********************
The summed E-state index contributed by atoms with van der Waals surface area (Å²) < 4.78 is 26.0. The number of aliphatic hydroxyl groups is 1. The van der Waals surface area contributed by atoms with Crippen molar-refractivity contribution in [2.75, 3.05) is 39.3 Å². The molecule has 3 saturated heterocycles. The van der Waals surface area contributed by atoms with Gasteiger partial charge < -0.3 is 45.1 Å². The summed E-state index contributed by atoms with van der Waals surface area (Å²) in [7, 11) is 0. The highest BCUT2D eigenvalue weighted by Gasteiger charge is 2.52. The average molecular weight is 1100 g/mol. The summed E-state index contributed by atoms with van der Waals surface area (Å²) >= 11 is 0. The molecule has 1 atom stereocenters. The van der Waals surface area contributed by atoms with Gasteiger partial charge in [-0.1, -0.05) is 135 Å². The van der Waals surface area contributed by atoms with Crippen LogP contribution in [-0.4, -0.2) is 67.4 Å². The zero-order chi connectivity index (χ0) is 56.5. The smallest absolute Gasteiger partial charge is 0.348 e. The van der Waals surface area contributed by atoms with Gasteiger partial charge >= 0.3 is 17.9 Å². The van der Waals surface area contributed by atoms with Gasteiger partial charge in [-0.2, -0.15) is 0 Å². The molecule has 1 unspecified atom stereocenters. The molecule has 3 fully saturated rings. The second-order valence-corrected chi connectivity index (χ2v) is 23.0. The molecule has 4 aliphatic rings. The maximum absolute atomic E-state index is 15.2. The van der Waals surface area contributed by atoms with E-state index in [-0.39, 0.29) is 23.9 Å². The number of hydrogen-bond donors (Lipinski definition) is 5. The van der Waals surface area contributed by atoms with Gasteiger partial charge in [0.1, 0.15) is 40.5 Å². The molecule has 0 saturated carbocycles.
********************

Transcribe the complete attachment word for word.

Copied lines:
The summed E-state index contributed by atoms with van der Waals surface area (Å²) < 4.78 is 26.0. The number of aliphatic hydroxyl groups is 1. The van der Waals surface area contributed by atoms with Crippen molar-refractivity contribution in [2.75, 3.05) is 39.3 Å². The molecule has 3 saturated heterocycles. The van der Waals surface area contributed by atoms with Gasteiger partial charge < -0.3 is 45.1 Å². The summed E-state index contributed by atoms with van der Waals surface area (Å²) in [7, 11) is 0. The highest BCUT2D eigenvalue weighted by Gasteiger charge is 2.52. The average molecular weight is 1100 g/mol. The summed E-state index contributed by atoms with van der Waals surface area (Å²) >= 11 is 0. The molecule has 1 atom stereocenters. The van der Waals surface area contributed by atoms with Gasteiger partial charge in [-0.1, -0.05) is 135 Å². The van der Waals surface area contributed by atoms with Crippen LogP contribution in [-0.4, -0.2) is 67.4 Å². The zero-order chi connectivity index (χ0) is 56.5. The smallest absolute Gasteiger partial charge is 0.348 e. The van der Waals surface area contributed by atoms with Gasteiger partial charge >= 0.3 is 17.9 Å². The van der Waals surface area contributed by atoms with Gasteiger partial charge in [-0.2, -0.15) is 0 Å². The molecule has 1 unspecified atom stereocenters. The molecule has 3 fully saturated rings. The second-order valence-corrected chi connectivity index (χ2v) is 23.0. The molecule has 4 aliphatic rings. The maximum absolute atomic E-state index is 15.2. The van der Waals surface area contributed by atoms with E-state index in [-0.39, 0.29) is 23.9 Å². The number of hydrogen-bond donors (Lipinski definition) is 5. The van der Waals surface area contributed by atoms with Gasteiger partial charge in [0.1, 0.15) is 40.5 Å². The molecule has 0 saturated carbocycles.